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US can’t win ‘war on terror’ by itself: Rumsfeld

May 26, 2005

WASHINGTON, May 25: US Defence Secretary Donald Rumsfeld said on Wednesday the United States cannot win the ‘war on terrorism’ by military means alone or without the support of other countries. “Despite the successes, new terrorist leaders continue to step forward, and new networks emerge,” he said in a speech prepared for delivery before a foreign affairs group in Philadelphia, Pennsylvania.

“Madressahs around the world continue to turn out new recruits from the ranks of the misguided and the misled,” he said.

To win, the United States must find ways to reduce the ideological appeal of violent extremism, he observed.

“This is a chief motivation behind President Bush’s strategy of promoting political and economic freedom,” he said.

“When people have more control over their own lives, and have civil outlets through which to air and remedy grievances, they are far less likely to be attracted to the appeals of extremists,” he said.

Besides confronting extremists “where they live and operate,” Mr Rumsfeld said a global coalition was needed to deny them the resources the need to operate and survive.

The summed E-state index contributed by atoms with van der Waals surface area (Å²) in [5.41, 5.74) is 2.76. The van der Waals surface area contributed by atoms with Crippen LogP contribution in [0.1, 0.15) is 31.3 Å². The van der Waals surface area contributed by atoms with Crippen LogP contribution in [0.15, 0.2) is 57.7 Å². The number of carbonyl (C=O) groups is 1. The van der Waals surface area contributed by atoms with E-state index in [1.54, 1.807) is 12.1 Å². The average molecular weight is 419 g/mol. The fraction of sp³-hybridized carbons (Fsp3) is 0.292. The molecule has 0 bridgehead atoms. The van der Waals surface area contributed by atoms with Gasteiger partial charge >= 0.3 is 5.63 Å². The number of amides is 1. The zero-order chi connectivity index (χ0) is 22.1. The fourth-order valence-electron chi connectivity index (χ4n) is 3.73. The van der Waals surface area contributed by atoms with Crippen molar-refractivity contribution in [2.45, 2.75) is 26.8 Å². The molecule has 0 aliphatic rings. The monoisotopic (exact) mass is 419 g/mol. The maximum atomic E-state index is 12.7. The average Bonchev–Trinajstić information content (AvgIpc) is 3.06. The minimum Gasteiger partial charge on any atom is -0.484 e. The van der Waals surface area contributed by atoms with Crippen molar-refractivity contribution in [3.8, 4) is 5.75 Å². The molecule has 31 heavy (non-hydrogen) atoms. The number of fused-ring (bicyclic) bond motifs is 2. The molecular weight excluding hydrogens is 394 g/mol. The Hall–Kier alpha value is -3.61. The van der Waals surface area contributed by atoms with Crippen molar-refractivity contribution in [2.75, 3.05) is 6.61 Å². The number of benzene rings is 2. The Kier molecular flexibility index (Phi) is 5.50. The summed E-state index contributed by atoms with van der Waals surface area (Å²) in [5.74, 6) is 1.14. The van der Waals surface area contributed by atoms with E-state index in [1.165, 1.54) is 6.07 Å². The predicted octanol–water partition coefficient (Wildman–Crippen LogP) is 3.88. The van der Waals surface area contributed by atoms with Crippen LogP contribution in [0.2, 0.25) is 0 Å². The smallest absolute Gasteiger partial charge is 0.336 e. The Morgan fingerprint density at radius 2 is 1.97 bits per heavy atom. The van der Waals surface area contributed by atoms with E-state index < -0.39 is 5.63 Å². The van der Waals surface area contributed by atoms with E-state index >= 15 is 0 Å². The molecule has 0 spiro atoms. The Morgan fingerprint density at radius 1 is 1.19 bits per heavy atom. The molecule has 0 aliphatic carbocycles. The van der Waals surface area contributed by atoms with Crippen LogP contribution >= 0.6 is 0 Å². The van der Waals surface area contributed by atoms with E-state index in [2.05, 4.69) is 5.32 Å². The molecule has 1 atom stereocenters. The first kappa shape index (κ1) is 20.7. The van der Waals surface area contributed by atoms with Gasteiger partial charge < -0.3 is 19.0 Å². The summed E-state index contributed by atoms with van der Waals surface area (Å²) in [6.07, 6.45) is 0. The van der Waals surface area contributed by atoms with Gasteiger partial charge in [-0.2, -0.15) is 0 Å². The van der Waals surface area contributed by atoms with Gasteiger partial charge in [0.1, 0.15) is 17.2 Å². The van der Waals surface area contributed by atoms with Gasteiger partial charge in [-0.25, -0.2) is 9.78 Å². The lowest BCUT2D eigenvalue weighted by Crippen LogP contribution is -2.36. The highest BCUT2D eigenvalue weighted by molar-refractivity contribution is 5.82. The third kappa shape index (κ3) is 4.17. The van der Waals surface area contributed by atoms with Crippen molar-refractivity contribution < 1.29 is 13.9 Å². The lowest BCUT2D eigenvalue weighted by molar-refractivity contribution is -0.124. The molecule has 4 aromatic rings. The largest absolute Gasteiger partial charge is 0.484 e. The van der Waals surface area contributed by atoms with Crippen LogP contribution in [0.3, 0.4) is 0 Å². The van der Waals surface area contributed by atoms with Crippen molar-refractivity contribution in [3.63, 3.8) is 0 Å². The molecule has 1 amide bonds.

Those resources include ideological support; leadership and command structures; a regular flow of recruits; safe harbours to train, plan and operate; weapons, potentially including chemical, biological or nuclear weapons; financial support; communications networks; and access to targets, he said.

“In considering their requirements, two realities become apparent. First, that this conflict cannot be won by military means alone. And second, that this struggle won’t be won by any single country,” he said.

He noted the rise of democracy movements in countries like Georgia, Ukraine and Kyrgyzstan, and movements toward democracy and human rights in Lebanon and the Palestinian Authority.

“These developments are steps in offering would-be terrorist recruits and sympathizers another way of life,” he said. —AFP